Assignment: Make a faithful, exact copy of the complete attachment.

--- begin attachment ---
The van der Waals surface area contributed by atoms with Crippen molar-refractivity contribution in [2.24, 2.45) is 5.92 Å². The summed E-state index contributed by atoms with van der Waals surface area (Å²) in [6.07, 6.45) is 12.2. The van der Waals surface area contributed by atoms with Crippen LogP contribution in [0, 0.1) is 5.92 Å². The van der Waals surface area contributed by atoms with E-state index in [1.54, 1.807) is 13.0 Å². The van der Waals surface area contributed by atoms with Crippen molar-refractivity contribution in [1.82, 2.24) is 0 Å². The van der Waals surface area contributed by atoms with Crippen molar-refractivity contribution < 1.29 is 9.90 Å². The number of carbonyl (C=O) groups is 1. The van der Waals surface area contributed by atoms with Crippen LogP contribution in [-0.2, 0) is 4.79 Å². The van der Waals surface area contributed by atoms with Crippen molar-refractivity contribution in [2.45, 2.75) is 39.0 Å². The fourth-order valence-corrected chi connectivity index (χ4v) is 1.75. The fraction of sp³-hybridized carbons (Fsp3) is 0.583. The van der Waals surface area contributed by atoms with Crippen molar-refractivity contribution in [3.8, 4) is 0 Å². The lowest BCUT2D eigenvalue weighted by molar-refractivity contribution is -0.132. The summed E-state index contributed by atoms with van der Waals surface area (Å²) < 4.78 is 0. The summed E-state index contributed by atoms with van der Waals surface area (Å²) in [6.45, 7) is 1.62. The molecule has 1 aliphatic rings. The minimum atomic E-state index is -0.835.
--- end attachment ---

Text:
The van der Waals surface area contributed by atoms with Crippen molar-refractivity contribution in [2.24, 2.45) is 5.92 Å². The summed E-state index contributed by atoms with van der Waals surface area (Å²) in [6.07, 6.45) is 12.2. The van der Waals surface area contributed by atoms with Crippen LogP contribution in [0, 0.1) is 5.92 Å². The van der Waals surface area contributed by atoms with E-state index in [1.54, 1.807) is 13.0 Å². The van der Waals surface area contributed by atoms with Crippen molar-refractivity contribution in [1.82, 2.24) is 0 Å². The van der Waals surface area contributed by atoms with Crippen molar-refractivity contribution < 1.29 is 9.90 Å². The number of carbonyl (C=O) groups is 1. The van der Waals surface area contributed by atoms with Crippen LogP contribution in [-0.2, 0) is 4.79 Å². The van der Waals surface area contributed by atoms with Crippen molar-refractivity contribution in [2.45, 2.75) is 39.0 Å². The fourth-order valence-corrected chi connectivity index (χ4v) is 1.75. The fraction of sp³-hybridized carbons (Fsp3) is 0.583. The van der Waals surface area contributed by atoms with Crippen molar-refractivity contribution in [3.8, 4) is 0 Å². The lowest BCUT2D eigenvalue weighted by molar-refractivity contribution is -0.132. The summed E-state index contributed by atoms with van der Waals surface area (Å²) < 4.78 is 0. The summed E-state index contributed by atoms with van der Waals surface area (Å²) in [6.45, 7) is 1.62. The molecule has 1 aliphatic rings. The minimum atomic E-state index is -0.835.